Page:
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User Journal

Journal Journal: Dearest Journal

I have a very interesting entry today, and by interesting I mean existent. I truly think that's enough to divide this entry from most days'.

Second opening: I have a bad habit. That habit is editing. I edit my posts -- oh God! -- before I post them. It's not a fact I'm proud of. It's not even a fact I'm fully aware of, but I'm aware of it enough to gasp out this diary entry pleading for help.

You see, while often editing a post before posting it remedies trivial mistakes like writing "and" instead of "a", and while it frequently lets me rephrase my sentences with more logical precision and cogency, hurried edits in fact introduce far more shocking and glaring ruptures in meaning and exactitude than those they withdraw.

Dearest journal, I point you to this wretched example.

You see, a glance had exposed to me the inappropriate narrowness of referring merely to Google, and not to groups such as Google, but alack, I mangled my sentence with an incomplete revision.

As is often my wont, I criticized myself as an AC. I also criticized others. But my tears trickled unabated; my shame, frothy and wild as it beat against my mind, was unrelenting.

This is not a story, then, of an awesome man -- no, not quite as much as it is a story of that man suffering a frenetic fussiness that fields far fiercer faults than those it fixes.

So accept, dear journal, the apologies of a tired, wheezing old wheeze-bag, whose wheezing is just too self-aware.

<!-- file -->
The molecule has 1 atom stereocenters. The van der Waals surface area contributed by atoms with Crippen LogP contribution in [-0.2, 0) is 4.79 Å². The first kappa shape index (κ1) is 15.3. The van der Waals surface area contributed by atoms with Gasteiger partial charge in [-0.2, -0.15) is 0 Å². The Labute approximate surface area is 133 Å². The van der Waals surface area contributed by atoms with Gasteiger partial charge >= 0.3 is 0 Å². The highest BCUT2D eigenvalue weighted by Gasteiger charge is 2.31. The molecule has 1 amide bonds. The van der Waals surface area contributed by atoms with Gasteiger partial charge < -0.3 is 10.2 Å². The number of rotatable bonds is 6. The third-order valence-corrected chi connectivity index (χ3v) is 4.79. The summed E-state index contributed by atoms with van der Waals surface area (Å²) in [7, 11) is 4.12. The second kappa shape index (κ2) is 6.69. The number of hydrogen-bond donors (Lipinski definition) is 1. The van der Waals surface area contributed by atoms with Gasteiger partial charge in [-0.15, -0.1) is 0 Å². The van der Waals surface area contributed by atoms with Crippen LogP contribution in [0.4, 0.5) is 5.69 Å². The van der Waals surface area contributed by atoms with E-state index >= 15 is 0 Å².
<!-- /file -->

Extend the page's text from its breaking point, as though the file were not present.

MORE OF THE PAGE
User Journal

Journal Journal: Some say China is a place 2

Others say China is something you can only find within YOURSELF!

I don't know myself, I'm just putting both views out there in the hope of stimulating valuable debate as to which is the most compelling, or at least the most persuasive, for many compelling things are openly fictitious. Obviously we are in a quest for truth, here, and what man finds as compelling is very often not what is true; if the truth be damning or bland, alternately, often man will find it less than appealing to confront; nevertheless, we are depending on what I hope will be a unanimity of perception on persuasiveness to determine truth, after all, as I expect some Deep Within to gasp the words through the bodies of Slashdotters.

Thoughts on what China is, thoughts on my thoughts about your thoughts, or just plain old thoughts? Post away. Post away, and let this internet website rise far above its humble origins as a harbour for binary exchange -- let complexity, instead, trample polar certainty, and let the shades of your perception answer with tenacity and brutal rationality the swaggering absolutism of Slashdot's conception.
User Journal

Journal Journal: No foreign, sorry 10

The Captain's dim eyes peered out from under his hat.

"Sorry, I don't speak foreign," he said.

I stepped forward, further into the dust, which was abrasive and intrusive, having been scorched by the sun and prodded by the wind into my pores.

"You mean there are dialects of foreign?" he exclaimed with mild surprise. He then snatched up something to chew off the ground, but he didn't bother to look at it or even turn -- connoting a familiarity with chewing items off the ground he evidently believed was impressive. Yet the chewing upon which so much nonchalance had been staked proved harder, much harder, than was anticipated and a sound like the stirring of gravel slipped from his lips; the Captain couldn't crack the stick that had turned out to be a rock -- nor could he stop chewing it without abandoning his original intention of being impressively indifferent. Blood tinged the tips of his lips; his gums were bleeding and his eyes spilling small tears.

I began to talk over the noise. I confess I was roused at once by the merits of the prospects I revisited in their recitation: I spoke with relish -- and with the grace it often inspires. From the captain my words elicited several more grunts of dull interest at the distant foolishness of things foreign.